I created a base project, based on VrCubeWorld_Framework, where I separated out the actual VrCubeWorld stuff from the main application code. I also moved all Oculus libraries into a Vendor folder, and I load the shaders from asset files instead of inlining in code.
    Best of all, you can get some Intellisense with a working Visual Studio 2015 project and solution. You can't build with VS but Intellisense seems to be working perfectly thus far. You write your C++ code in VS, then build and do Java stuff in Android Studio - not ideal but better than being without Intellisense.

    I have been working on two machines and syncing back and forth so chances of this working your machine should be pretty good.


    Take a look and see if this is helpful for you.
  • Hey 8bit that worked a treat! Thanks, I have forked your repo and if I encounter any issues i'll see what I can do. For anyone reading this in the future, this is the place to start. :D
  • 8bit8bit Posts: 94 Oculus Start Member

    I found that sometimes it will crash on start in BuildProgram, while trying to build shaders. It sometimes pulls in garbage characters when reading the shader files. I'm not sure why this happens but it is random. Just run again if this happens. I will eventually get around to looking into this and fixing it. Just letting you know.
  • hiteshsarsavahiteshsarsava Posts: 3
    edited February 3
    I am facing the issue for finding OCULUS_SDK_PATH. Please see the below time stacktree of errors in android studio. Please help me to sort out this problem

    BUILD FAILED in 6s
    Traceback (most recent call last):

      File "/Users/admin/Downloads/ovr_sdk_mobile_1.29.0/bin/scripts/build/ovrbuild_sdklibs.py", line 38, in <module>

    building in /Users/admin/Downloads/ovr_sdk_mobile_1.29.0
      File "/Users/admin/Downloads/ovr_sdk_mobile_1.29.0/bin/scripts/build/ovrbuild_sdklibs.py", line 34, in build_sdk_libs
    /Users/admin/Downloads/ovr_sdk_mobile_1.29.0/bin/scripts/build/../../../gradlew assembleDebug --no-daemon -quiet -Pdisable_sig_check --build-cache --configure-on-demand --parallel
    /Users/admin/Downloads/ovr_sdk_mobile_1.29.0/bin/scripts/build/../../../gradlew assembleDebug --no-daemon -quiet -Pdisable_sig_check --build-cache --configure-on-demand --parallel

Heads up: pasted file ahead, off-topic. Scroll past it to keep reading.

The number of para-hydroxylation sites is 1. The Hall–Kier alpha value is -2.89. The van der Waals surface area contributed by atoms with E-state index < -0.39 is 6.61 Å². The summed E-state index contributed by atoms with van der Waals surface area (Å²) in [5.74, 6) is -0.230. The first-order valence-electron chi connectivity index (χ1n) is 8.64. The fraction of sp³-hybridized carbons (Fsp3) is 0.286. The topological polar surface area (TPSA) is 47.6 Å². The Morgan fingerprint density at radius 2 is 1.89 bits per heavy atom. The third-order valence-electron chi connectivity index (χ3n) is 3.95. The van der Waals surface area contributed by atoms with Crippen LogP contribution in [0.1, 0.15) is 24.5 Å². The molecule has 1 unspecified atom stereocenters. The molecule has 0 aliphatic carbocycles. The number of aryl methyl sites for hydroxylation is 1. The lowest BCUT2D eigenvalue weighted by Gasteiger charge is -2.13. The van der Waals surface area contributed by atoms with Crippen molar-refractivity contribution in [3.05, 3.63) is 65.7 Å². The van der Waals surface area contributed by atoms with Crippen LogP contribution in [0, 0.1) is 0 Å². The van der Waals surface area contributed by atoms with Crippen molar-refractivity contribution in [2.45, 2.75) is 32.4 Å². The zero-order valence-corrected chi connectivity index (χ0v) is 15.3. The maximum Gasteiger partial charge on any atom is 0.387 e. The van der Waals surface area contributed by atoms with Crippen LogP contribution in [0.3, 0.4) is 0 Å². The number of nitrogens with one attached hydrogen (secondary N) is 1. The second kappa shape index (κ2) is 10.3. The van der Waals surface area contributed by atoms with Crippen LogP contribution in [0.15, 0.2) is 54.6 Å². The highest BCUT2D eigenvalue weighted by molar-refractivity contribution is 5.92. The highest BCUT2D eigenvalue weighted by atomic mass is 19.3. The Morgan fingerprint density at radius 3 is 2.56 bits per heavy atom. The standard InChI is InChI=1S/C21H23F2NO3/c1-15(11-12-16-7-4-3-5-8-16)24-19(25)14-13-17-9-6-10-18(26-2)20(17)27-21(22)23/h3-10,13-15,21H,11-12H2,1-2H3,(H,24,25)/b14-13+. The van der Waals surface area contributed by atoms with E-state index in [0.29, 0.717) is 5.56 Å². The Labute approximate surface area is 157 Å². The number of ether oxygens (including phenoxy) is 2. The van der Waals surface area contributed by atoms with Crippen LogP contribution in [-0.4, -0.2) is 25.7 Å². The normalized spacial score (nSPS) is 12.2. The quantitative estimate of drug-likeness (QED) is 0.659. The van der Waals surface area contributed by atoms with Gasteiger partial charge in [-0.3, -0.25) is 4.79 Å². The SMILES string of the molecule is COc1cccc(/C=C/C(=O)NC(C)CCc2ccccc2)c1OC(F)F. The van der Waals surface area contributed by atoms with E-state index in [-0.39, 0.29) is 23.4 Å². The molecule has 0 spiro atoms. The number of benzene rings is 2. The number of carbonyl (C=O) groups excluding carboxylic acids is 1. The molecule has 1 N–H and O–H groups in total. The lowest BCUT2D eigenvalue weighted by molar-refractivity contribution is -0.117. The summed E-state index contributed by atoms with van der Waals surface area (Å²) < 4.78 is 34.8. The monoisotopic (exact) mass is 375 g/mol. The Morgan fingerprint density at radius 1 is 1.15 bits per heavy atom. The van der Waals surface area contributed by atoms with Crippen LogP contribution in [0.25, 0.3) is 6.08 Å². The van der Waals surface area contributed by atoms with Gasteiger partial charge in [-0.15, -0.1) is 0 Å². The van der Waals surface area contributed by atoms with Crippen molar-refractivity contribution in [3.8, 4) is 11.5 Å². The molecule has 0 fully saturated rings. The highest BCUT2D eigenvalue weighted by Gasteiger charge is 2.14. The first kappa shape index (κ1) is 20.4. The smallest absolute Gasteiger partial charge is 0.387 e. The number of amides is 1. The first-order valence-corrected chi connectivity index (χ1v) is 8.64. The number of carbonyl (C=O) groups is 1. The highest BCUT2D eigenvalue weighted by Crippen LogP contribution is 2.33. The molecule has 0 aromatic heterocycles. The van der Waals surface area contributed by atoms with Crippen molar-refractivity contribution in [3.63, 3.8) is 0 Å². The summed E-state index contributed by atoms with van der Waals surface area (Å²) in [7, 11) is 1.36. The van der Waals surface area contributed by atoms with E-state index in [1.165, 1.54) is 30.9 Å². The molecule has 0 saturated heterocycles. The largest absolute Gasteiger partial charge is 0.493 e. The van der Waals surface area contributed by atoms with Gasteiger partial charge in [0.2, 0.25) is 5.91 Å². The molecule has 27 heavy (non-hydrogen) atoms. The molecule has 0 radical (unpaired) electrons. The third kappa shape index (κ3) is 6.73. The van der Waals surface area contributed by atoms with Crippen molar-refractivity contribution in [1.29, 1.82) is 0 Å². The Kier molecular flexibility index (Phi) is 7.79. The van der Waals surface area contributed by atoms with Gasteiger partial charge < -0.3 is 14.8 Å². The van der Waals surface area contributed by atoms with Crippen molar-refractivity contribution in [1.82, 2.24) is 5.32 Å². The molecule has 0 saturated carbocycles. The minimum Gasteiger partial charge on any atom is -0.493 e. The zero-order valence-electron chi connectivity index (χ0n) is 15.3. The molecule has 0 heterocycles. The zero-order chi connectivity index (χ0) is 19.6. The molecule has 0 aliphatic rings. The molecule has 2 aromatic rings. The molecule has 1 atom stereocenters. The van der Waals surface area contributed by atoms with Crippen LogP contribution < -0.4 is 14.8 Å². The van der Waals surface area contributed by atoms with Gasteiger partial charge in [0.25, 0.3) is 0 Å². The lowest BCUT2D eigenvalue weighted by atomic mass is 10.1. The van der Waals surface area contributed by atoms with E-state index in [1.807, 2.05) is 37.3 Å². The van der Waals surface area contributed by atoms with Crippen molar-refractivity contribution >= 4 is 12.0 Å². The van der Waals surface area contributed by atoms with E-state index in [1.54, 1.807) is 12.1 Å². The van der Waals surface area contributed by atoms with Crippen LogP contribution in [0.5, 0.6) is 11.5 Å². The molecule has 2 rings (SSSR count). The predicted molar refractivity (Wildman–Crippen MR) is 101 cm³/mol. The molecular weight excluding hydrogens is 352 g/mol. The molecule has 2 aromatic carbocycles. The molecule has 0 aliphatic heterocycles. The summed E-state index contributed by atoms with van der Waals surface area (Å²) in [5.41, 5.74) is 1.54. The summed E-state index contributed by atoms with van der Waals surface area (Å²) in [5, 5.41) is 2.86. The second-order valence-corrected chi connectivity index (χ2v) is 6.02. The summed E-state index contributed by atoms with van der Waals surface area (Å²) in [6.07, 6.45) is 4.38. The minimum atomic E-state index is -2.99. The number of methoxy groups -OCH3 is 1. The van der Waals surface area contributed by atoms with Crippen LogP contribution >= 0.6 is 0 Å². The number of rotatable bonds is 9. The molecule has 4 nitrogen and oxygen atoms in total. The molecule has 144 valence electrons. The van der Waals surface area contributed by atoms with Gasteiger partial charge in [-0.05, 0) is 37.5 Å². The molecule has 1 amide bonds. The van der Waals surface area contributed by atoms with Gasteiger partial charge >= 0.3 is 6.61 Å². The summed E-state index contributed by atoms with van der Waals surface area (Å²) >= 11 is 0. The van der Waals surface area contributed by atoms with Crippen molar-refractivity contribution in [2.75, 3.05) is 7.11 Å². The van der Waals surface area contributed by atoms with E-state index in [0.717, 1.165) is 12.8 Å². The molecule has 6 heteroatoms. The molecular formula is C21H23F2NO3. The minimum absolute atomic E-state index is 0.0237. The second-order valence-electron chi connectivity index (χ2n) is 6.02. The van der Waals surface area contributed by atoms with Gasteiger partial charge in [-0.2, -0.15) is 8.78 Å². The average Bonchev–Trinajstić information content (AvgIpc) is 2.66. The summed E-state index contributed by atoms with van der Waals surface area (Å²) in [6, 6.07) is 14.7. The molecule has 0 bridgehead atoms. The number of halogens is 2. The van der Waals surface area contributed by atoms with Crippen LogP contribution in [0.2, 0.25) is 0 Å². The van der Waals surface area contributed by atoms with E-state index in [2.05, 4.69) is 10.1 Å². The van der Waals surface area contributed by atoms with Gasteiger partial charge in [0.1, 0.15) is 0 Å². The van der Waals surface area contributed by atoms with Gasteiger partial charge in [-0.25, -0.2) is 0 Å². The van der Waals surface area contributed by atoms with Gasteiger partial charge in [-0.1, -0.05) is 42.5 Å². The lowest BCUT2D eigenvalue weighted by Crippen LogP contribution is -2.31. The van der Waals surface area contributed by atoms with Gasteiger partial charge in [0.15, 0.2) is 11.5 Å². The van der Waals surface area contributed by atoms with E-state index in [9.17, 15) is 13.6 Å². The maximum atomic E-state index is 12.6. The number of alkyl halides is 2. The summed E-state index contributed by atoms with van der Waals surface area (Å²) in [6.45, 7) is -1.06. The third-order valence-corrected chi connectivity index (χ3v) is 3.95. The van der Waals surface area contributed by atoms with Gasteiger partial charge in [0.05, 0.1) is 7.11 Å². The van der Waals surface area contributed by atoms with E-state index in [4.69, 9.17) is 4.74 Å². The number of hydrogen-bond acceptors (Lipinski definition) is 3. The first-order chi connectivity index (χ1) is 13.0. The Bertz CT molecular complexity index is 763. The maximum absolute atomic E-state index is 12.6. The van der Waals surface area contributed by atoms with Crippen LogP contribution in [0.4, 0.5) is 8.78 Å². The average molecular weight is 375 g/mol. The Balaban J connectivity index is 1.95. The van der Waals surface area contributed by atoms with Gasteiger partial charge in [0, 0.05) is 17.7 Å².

FAILURE: Build failed with an exception.

    * What went wrong:
      File "/Users/admin/Downloads/ovr_sdk_mobile_1.29.0/bin/scripts/build/ovrbuild.py", line 308, in build_in_dir
    Could not create service of type ScriptPluginFactory using BuildScopeServices.createScriptPluginFactory().
        run_gradle_task(command_options, 'assembleDebug', args)
    > Could not create service of type PluginResolutionStrategyInternal using BuildScopeServices.createPluginResolutionStrategy().
      File "/Users/admin/Downloads/ovr_sdk_mobile_1.29.0/bin/scripts/build/ovrbuild.py", line 296, in run_gradle_task

    * Try:
      File "/Users/admin/Downloads/ovr_sdk_mobile_1.29.0/bin/scripts/build/ovrbuild.py", line 226, in call
        raise BuildFailedException(error_string)
    Run with --stacktrace option to get the stack trace. Run with --info or --debug option to get more log output. Run with --scan to get full insights.

    > Task :VrSamples:Vr360PhotoViewer:Projects:Android:buildSdkLibsDebug FAILED

    FAILURE: Build failed with an exception.

    * Where:
    Script '/Users/admin/Downloads/ovr_sdk_mobile_1.29.0/VrApp.gradle' line: 368

    * What went wrong:
    Execution failed for task ':VrSamples:Vr360PhotoViewer:Projects:Android:buildSdkLibsDebug'.
    > Process 'command 'python'' finished with non-zero exit value 1

    * Try:
    Run with --stacktrace option to get the stack trace. Run with --info or --debug option to get more log output. Run with --scan to get full insights.

    Deprecated Gradle features were used in this build, making it incompatible with Gradle 6.0.
    Use '--warning-mode all' to show the individual deprecation warnings.

    BUILD FAILED in 8s
    1 actionable task: 1 executed